Do you pay attention to children’s dreams in your work? What’s your theory of dreams in general?

Answer: I chose this question from a large pile of questions I have because I think this is a neglected subject. The dreams of children give us many opportunities to delve into the inner life of the child. As a Gestalt therapist, I avoid making interpretations but hope that the child can make statements about his/her life and self as we work on the dream. I believe that the dream is a projection of the child’s view of the world hidden often in symbolic and exaggerated pictures and language. It is like deciphering a puzzle; it is fun! And interesting to make sense of it. To own the message of the dream enhances and strengthens the sense of self. Here are some examples of dream work: I was seeing a four-year –old due to his many symptoms of anxiety. He had improved greatly and we were coming to the end of our sessions. At the very last session his Mother urged him to tell me about the scary dream he had the night before. He told me that in the dream he lived in a house with both parents. [ Jason’s (not his real name) parents had never married and had lived separately all his life. They had joint custody and were very devoted to him. He spent one week with Mom and one week with Dad.} In the dream, he was sleeping in his room and both parents came in, woke him up, and threw him out of the house. It was raining hard. A big bird then came and picked him up with its beak and flew away. He woke up very frightened and ran to his mother’s room. “I didn’t like that dream,” he said.

I suggested that we make the dream out of clay. I used a large lump of clay for the house (with Jason’s permission) and indentations for his parents’ room and his room. We both made little figures to represent his parents and himself and placed them in their rooms. “O.K.”, I said, “both your parents come into your room.” I picked up the clay parents and marched them into Jason’s room. “If they could talk, what do they say?” (In the dream they didn’t speak.)

Jason said, “they say “we’re gonna throw you out!’” “What do you say, if you could talk?: I said. He shouted, :”No no!!” The clay figures pick him up and toss him outside the clay house. “It’s raining,” he said. “Then what happened ?” I asked. “You have to make a big bird, so I quickly fashioned a bird. “He picks me up and flies away with me! Then I woke up. I didn’t like that dream,” He repeated. I said, “Let’s change the dream!!” Jason though that was a good idea. Again everyone was back in their rooms and I walked the parent figures to Jason’s room, saying, “We’re gonna throw you out!” “ Jason, what could you say now that would be different?” Jason thought for a moment. “Go back to bed!” he shouted, and the parents obediently went back to their room. I said, “What about the bird?” “We have to kill the bird,” he answered. He picked up a rubber mallet (always available with the clay) and vehemently smashed the bird.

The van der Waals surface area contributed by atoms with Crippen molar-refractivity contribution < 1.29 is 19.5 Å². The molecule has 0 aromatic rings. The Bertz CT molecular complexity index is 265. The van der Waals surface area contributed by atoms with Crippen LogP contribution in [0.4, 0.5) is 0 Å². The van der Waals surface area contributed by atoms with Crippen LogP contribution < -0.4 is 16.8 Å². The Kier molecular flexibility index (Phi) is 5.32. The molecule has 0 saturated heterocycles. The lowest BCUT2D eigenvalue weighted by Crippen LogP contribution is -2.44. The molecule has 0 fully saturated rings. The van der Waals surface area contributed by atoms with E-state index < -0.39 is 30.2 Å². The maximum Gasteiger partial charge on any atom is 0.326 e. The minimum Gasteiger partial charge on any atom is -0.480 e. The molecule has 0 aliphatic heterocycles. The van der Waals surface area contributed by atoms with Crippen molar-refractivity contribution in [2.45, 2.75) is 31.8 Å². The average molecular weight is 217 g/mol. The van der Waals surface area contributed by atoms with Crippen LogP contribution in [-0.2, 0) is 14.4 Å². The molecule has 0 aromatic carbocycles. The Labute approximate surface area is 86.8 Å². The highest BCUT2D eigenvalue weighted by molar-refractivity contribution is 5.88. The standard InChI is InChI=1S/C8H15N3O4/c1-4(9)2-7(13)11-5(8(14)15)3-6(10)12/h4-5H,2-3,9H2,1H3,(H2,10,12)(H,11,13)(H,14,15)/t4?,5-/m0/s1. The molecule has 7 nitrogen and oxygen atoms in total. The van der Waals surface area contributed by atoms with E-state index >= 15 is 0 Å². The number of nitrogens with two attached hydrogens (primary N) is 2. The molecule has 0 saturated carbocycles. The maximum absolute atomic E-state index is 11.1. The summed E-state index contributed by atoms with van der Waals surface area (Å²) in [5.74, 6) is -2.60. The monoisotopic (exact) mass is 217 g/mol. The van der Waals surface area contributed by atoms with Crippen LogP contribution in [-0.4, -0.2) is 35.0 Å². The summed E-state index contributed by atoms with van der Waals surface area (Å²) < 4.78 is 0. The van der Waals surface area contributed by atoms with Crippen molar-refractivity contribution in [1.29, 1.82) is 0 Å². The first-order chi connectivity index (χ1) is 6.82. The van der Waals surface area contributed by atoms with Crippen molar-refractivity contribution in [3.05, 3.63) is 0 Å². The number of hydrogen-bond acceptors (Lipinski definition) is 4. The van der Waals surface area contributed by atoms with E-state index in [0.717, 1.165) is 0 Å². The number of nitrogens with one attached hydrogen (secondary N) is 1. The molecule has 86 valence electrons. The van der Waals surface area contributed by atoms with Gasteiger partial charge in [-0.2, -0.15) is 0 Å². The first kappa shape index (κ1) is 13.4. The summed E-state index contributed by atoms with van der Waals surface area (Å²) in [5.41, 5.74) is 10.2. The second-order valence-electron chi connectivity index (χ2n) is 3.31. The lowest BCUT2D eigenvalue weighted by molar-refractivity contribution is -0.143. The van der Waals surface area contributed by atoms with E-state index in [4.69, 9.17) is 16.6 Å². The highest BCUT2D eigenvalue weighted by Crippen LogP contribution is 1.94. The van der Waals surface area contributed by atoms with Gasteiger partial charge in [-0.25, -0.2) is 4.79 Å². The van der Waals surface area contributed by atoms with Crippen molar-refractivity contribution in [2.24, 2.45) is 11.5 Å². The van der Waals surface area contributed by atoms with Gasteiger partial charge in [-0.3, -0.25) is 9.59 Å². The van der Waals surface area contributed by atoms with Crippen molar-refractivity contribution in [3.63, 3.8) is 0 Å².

His smile was wide and he said, “OK that’s enough. Can we play something before I have to go home?” As I got out the game he pointed to, I casually said, “Jason, I bet that when you go from your Mom’s house and your Dad’s house, back and forth, back and forth, you sometimes don’t feel ready maybe, and it feels like your being thrown out!”

“Yeah!!” he agreed with much energy. “And it makes you mad, I think.” “Yeah!!” he said again. “It makes me feel like killing that clay bird!” We went into the waiting room and Jason told his mother the whole story. She reacted quite appropriately and that was that. I believe that we often have an intense dream when we are close to working through something in our lives. I worked with a group of children all of whom had fathers in an alcoholic treatment program on a military base. They had all lived through

much trauma. One twelve-year-old boy described a dream where he was driving with his Dad down a windy, steep road toward a lake. He told how he was very frightened since his Dad just sped toward the lake, but he woke up just in time. A nine-year-old in the group said, “I have a road just like that in my life.”

A 13-year-old girl in that group told about a dream where she was in a coffin and no one knew she was not dead. The mourners were crying and she was about to be buried alive, when she woke up. I suggested that we act out the dream. I told her to lie down on the floor and pretend she was in the coffin. The rest of us would be the mourners. The other children and I cried and talked about what a wonderful girl she had been.